Can You Have Your Beef and Eat It Too?
crossbred calf displays
classic double muscling
because it inherited a
defective myostatin gene
from both of its parents.
More than a century ago, European ranchers produced beefy, well-muscled
cattle through selective breedingwithout understanding how or
why their genetic tinkering worked. In the 1990s, several Agricultural
Research Service (ARS) scientists, after years of searching for
the reason, helped pinpoint a major gene in cattle responsible for boosting
muscle size and leanness.
Since then, ARS researchers have added to their understanding of this
gene, which codes for the protein myostatin, with the ultimate goal
of providing consumers with cuts of beef that are not only lean, but
also tender. They work to provide ranchers with information and technology
needed to produce such beef profitably and sustainably.
Myostatin limits muscle growth in cattleand in humans. If the gene responsible for producing myostatin is altered so that it makes an inactive form of the protein, or the gene is intentionally suppressed, the result is more muscle and less fat. ARS researchers are working to find optimal ways to use this genealongside othersto make beef more healthful, without sacrificing taste and tenderness.
Meat from cattle having
no copies of the inactive
myostatin gene. This meat
has a lower lean-to-fat ratio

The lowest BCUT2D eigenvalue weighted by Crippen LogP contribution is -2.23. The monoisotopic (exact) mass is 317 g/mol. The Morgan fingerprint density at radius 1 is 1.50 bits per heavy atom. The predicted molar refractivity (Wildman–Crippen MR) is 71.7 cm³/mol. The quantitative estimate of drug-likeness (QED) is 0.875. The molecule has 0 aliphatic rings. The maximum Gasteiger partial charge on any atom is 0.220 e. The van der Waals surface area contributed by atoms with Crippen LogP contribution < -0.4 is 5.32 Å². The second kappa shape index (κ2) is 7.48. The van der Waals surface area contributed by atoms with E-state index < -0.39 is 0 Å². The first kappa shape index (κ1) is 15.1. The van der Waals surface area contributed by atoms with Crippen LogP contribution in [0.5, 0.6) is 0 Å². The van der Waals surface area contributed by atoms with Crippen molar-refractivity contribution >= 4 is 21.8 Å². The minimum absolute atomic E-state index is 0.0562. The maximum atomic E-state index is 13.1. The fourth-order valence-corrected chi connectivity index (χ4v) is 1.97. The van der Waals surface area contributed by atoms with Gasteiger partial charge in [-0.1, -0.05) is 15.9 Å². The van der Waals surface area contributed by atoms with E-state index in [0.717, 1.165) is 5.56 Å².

(it's fattier) and more marbling
than meat from cattle
having one or two copies
of the gene.
Love Meat Tender
A benefit of inactivated myostatinand one likely to be popular
with consumersis beef that's more tender. "Previous researchers
tested just the rib eye cut. But we found that with the altered myostatin
gene, all cuts of beef have improved tenderness," says Tommy L.
Wheeler, a food technologist at ARS's Roman L. Hruska U.S. Meat Animal
Research Center (MARC) in Clay Center, Nebraska. Now low-quality cuts
of beef, which are usually tough, can be palatable and tender.
And it's not just consumers who benefit. "Even if their cattle
have just one copy of the modified gene, ranchers can experience a 7-percent
yield increase in salable carcass," says Wheeler.
Production of leaner beef is also more energetically efficient. "But most cattle produced in the United States still contain nearly twice the amount of carcass fat considered optimal," says Michael D. MacNeil, an animal geneticist at ARS's Fort Keogh Livestock and Range Research Laboratory in Miles City, Montana. This is because the current grading system pays top dollar for beef that contains more marblingand might be more tenderdespite consumer preference for lean beef. Thus, production of lean and tender beef could be a big advantage for ranchers.
Meat from cattle having
one copy of the inactive
myostatin gene. This meat
has a medium lean-to-fat
ratio and medium degree of
marbling compared to meat
from cattle having no
or two copies of the gene.
Handle With Care
Myostatin manipulation seems like a promising genetic tool, but it
requires a level of caution. A condition known as double muscling occurs
in animals that inherit a defective myostatin gene from both parents.
"Double-muscled calves are extremely muscular at birth, leading
to difficulty in exiting the birth canal," says MARC animal geneticist
Timothy P.L. Smith. Even after a successful birth, calves that can't
produce active myostatin are less likely to survive.
Inheriting two copies of the gene producing inactive myostatin can also reduce fertility and decrease the pelvic area of females, which may further contribute to birthing problems. Double-muscled animals can also have a lower tolerance for stress. Because of these problems, some countries now ban use of cattle with double muscling.